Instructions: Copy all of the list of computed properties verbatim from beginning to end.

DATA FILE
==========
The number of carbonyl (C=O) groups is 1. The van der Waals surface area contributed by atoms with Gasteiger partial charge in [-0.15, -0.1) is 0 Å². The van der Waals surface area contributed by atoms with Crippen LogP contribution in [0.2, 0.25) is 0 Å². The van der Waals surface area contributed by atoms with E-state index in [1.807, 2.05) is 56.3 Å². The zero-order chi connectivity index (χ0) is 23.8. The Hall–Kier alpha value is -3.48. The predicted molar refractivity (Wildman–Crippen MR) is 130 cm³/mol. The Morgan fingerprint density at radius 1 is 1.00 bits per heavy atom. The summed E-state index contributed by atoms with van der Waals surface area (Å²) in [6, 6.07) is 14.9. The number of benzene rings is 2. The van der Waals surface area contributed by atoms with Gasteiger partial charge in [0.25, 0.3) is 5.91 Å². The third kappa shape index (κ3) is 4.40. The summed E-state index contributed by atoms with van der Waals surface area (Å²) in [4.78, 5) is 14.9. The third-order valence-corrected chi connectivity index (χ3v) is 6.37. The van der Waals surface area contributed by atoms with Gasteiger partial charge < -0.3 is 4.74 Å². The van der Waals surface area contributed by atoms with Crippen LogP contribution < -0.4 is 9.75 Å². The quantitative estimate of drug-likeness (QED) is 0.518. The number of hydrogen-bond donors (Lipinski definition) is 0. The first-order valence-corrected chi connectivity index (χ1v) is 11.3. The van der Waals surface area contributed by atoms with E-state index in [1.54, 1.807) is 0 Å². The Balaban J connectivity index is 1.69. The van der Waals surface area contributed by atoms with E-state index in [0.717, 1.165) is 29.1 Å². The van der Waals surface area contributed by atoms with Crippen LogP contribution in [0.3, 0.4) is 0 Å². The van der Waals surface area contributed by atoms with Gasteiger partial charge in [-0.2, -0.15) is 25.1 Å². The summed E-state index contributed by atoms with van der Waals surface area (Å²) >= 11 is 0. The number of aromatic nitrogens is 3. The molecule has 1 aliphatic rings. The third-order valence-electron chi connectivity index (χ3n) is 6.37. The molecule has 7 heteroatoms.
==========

The number of carbonyl (C=O) groups is 1. The van der Waals surface area contributed by atoms with Gasteiger partial charge in [-0.15, -0.1) is 0 Å². The van der Waals surface area contributed by atoms with Crippen LogP contribution in [0.2, 0.25) is 0 Å². The van der Waals surface area contributed by atoms with E-state index in [1.807, 2.05) is 56.3 Å². The zero-order chi connectivity index (χ0) is 23.8. The Hall–Kier alpha value is -3.48. The predicted molar refractivity (Wildman–Crippen MR) is 130 cm³/mol. The Morgan fingerprint density at radius 1 is 1.00 bits per heavy atom. The summed E-state index contributed by atoms with van der Waals surface area (Å²) in [6, 6.07) is 14.9. The number of benzene rings is 2. The van der Waals surface area contributed by atoms with Gasteiger partial charge in [0.25, 0.3) is 5.91 Å². The third kappa shape index (κ3) is 4.40. The summed E-state index contributed by atoms with van der Waals surface area (Å²) in [4.78, 5) is 14.9. The third-order valence-corrected chi connectivity index (χ3v) is 6.37. The van der Waals surface area contributed by atoms with Gasteiger partial charge < -0.3 is 4.74 Å². The van der Waals surface area contributed by atoms with Crippen LogP contribution < -0.4 is 9.75 Å². The quantitative estimate of drug-likeness (QED) is 0.518. The number of hydrogen-bond donors (Lipinski definition) is 0. The first-order valence-corrected chi connectivity index (χ1v) is 11.3. The van der Waals surface area contributed by atoms with E-state index in [1.54, 1.807) is 0 Å². The Balaban J connectivity index is 1.69. The van der Waals surface area contributed by atoms with E-state index in [0.717, 1.165) is 29.1 Å². The van der Waals surface area contributed by atoms with Crippen LogP contribution in [0.3, 0.4) is 0 Å². The van der Waals surface area contributed by atoms with Gasteiger partial charge in [-0.2, -0.15) is 25.1 Å². The summed E-state index contributed by atoms with van der Waals surface area (Å²) >= 11 is 0. The number of aromatic nitrogens is 3. The molecule has 1 aliphatic rings. The third-order valence-electron chi connectivity index (χ3n) is 6.37. The molecule has 7 heteroatoms.